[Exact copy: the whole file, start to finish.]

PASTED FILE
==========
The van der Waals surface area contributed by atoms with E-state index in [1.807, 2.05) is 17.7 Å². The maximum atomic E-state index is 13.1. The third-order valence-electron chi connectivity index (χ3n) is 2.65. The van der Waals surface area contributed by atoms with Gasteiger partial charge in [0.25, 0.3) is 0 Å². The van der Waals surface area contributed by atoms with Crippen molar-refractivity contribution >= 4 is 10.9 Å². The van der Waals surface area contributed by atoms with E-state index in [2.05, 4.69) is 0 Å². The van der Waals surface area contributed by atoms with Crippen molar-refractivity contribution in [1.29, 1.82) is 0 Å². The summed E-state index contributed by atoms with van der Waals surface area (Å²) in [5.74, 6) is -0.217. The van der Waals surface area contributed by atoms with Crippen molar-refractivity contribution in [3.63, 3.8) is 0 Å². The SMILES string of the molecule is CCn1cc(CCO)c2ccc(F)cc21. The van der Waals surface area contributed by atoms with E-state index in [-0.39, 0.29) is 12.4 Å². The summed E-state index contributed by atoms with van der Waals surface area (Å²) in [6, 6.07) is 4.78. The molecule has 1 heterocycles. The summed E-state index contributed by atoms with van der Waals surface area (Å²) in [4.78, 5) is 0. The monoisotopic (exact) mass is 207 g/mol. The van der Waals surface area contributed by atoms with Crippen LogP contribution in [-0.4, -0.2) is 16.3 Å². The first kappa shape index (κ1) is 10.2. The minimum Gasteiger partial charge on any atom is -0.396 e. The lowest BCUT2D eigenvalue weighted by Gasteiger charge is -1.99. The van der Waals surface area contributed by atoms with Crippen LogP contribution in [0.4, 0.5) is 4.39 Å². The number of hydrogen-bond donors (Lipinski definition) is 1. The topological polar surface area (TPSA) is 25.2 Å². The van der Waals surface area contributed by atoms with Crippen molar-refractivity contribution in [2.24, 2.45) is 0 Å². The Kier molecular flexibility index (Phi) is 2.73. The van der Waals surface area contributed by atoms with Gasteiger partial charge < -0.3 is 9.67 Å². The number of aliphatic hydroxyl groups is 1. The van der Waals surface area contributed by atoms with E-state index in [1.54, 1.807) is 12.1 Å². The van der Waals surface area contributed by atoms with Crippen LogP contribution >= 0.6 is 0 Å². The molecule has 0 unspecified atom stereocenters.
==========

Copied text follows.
The van der Waals surface area contributed by atoms with E-state index in [1.807, 2.05) is 17.7 Å². The maximum atomic E-state index is 13.1. The third-order valence-electron chi connectivity index (χ3n) is 2.65. The van der Waals surface area contributed by atoms with Gasteiger partial charge in [0.25, 0.3) is 0 Å². The van der Waals surface area contributed by atoms with Crippen molar-refractivity contribution >= 4 is 10.9 Å². The van der Waals surface area contributed by atoms with E-state index in [2.05, 4.69) is 0 Å². The van der Waals surface area contributed by atoms with Crippen molar-refractivity contribution in [1.29, 1.82) is 0 Å². The summed E-state index contributed by atoms with van der Waals surface area (Å²) in [5.74, 6) is -0.217. The van der Waals surface area contributed by atoms with Crippen molar-refractivity contribution in [3.63, 3.8) is 0 Å². The SMILES string of the molecule is CCn1cc(CCO)c2ccc(F)cc21. The van der Waals surface area contributed by atoms with E-state index in [-0.39, 0.29) is 12.4 Å². The summed E-state index contributed by atoms with van der Waals surface area (Å²) in [6, 6.07) is 4.78. The molecule has 1 heterocycles. The summed E-state index contributed by atoms with van der Waals surface area (Å²) in [4.78, 5) is 0. The monoisotopic (exact) mass is 207 g/mol. The van der Waals surface area contributed by atoms with Crippen LogP contribution in [-0.4, -0.2) is 16.3 Å². The first kappa shape index (κ1) is 10.2. The minimum Gasteiger partial charge on any atom is -0.396 e. The lowest BCUT2D eigenvalue weighted by Gasteiger charge is -1.99. The van der Waals surface area contributed by atoms with Crippen LogP contribution in [0.4, 0.5) is 4.39 Å². The number of hydrogen-bond donors (Lipinski definition) is 1. The topological polar surface area (TPSA) is 25.2 Å². The van der Waals surface area contributed by atoms with Crippen molar-refractivity contribution in [2.24, 2.45) is 0 Å². The Kier molecular flexibility index (Phi) is 2.73. The van der Waals surface area contributed by atoms with Gasteiger partial charge < -0.3 is 9.67 Å². The number of aliphatic hydroxyl groups is 1. The van der Waals surface area contributed by atoms with E-state index in [1.54, 1.807) is 12.1 Å². The van der Waals surface area contributed by atoms with Crippen LogP contribution >= 0.6 is 0 Å². The molecule has 0 unspecified atom stereocenters.